• §5E The Fourth Amendment and Computer Networks
    • Analogies to Speech, Letters, and Telephone Calls
      • 4th Amend. protection for non-content Information (9th Circuit US v Forrester 2007)
      • No need to read Forrester’s more recent Supreme Court decision, but here it is: No. 09-50029 2009
    • 4th Amend. protection for content information (shortened version of Ontario v Quon)

Tor and “NIT” Warrants, Privacy

October 6 Thu

IN CLASS QUIZ! This should help you prepare for the midterm on October 18. Like the midterm, the quiz will be open notes but not open text. Read more details on the quiz.

Before the quiz, we’ll do a brief overview of Tor, and we’ll continue with Tor next week.

October 11 Tue

No class, Monday schedule.

October 13 Thu

We will continue our explanation of Tor.



October 18 Tue

There will be an in-class midterm exam on this date. Any material (Delaney, Kerr, other assigned readings, class discussion, notes) covered before the date of the exam may appear on the exam.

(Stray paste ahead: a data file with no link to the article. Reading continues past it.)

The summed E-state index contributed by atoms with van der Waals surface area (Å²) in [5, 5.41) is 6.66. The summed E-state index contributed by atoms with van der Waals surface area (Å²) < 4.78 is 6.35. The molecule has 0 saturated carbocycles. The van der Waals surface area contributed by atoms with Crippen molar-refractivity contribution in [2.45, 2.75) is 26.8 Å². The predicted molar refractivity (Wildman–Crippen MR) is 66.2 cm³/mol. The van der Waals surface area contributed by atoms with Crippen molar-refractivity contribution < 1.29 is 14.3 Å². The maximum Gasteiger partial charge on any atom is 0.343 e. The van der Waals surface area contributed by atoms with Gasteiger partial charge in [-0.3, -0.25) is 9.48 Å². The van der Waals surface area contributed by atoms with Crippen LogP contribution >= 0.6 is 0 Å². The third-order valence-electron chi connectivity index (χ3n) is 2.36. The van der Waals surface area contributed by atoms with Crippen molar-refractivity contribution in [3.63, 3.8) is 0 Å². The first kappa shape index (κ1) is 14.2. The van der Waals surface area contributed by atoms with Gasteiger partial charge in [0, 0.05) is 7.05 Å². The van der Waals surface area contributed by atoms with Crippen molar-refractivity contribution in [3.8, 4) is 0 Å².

This exam is closed-book, but you are permitted to use your notes and graded briefs as reference during the exam. You may not include wholesale excerpts from the text in these briefs and notes. Expect us to audit the notes you are using during the exam. This should take less than five minutes per student. No collaboration between students is permitted. Violating these rules or any portion of the University’s Academic Honesty Policy will be considered academic dishonesty, and we will pursue the maximum possible sanction.

Tor, etc., continued

October 20 Thu

We will finish our overview of Tor, and discuss some of the readings from last week. Please also read:

Chapter 6: Statutory Privacy Protections